BDO of the Day: Bernal Sphere

A Bernal Sphere is the space habitat cousin of the most famous BDO of all: the Dyson sphere. First proposed by Bernal in 1929 with a 10 mile diameter, it reappeared in smaller form in the 70s as two of O'Neill’s space colony proposals: Island One (1600 foot diameter), and Island Two (a mile in diameter). The total inner surface of such spheres is about 300 square miles (Bernal), a quarter of a square mile (Island One), and 3 square miles (Island Two), respectively.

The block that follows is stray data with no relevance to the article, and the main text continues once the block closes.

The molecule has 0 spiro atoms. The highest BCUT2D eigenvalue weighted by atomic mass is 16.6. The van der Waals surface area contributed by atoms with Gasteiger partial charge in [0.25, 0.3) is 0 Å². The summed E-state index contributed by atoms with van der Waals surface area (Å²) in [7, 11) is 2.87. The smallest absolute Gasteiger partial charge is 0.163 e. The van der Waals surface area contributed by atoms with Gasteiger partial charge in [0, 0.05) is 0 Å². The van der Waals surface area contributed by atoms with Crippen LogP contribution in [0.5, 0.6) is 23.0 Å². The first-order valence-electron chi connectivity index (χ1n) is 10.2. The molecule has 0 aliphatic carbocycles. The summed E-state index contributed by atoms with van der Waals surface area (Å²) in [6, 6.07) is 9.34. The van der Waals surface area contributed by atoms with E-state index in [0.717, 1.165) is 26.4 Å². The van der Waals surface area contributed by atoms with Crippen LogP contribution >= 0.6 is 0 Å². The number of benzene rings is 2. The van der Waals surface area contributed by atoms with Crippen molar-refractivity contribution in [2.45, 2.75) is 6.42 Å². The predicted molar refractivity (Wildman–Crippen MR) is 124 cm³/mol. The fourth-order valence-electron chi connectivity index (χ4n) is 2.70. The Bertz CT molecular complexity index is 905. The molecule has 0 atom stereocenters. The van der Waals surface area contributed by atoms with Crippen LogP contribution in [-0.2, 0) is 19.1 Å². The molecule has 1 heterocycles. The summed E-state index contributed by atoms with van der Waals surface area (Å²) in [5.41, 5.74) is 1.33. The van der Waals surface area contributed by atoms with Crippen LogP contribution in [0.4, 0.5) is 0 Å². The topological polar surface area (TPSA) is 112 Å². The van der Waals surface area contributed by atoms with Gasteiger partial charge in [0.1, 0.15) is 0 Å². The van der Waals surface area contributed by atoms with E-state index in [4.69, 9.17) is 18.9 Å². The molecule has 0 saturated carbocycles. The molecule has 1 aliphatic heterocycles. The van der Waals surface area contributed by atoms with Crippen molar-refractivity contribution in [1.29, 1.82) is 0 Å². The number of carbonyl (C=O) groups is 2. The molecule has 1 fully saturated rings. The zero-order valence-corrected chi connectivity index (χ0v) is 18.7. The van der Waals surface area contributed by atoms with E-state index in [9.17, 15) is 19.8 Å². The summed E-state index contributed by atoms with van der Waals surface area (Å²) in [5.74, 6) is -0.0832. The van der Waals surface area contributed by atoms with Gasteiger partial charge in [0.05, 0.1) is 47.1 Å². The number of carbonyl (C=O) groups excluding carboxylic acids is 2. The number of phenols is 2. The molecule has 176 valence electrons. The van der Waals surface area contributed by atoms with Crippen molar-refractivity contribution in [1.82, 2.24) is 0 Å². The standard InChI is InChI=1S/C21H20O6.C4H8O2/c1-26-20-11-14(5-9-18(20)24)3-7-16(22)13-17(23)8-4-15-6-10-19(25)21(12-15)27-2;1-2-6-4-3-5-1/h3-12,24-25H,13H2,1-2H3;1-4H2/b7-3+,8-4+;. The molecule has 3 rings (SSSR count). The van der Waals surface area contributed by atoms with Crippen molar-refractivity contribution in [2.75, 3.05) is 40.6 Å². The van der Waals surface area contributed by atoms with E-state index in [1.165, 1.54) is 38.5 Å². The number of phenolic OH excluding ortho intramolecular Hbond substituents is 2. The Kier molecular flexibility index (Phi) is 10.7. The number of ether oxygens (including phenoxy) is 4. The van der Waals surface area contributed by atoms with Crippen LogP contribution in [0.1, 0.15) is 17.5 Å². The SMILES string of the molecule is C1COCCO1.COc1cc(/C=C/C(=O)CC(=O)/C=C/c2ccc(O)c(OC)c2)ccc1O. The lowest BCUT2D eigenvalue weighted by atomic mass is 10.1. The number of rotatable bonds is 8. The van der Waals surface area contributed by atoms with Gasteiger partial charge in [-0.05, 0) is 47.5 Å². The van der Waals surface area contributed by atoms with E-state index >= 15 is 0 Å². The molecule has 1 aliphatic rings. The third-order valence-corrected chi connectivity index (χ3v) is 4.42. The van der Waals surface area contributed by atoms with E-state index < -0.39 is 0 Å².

Bernal sphere exterior (public domain image from NASA)

A Bernal sphere rotates to provide gravity, and as a result only an equatorial band has adequate gravity to be inhabited, with the remainder of the sphere devoted to windows, trees, and other purposes. This reduces the usable area, making it a relatively impractical layout compared to cylinders and other shapes (even though it photographs well).

Bernal sphere interior (public domain image from NASA)

Note that a real Dyson sphere is far too large for the curvature of the sphere to be visible.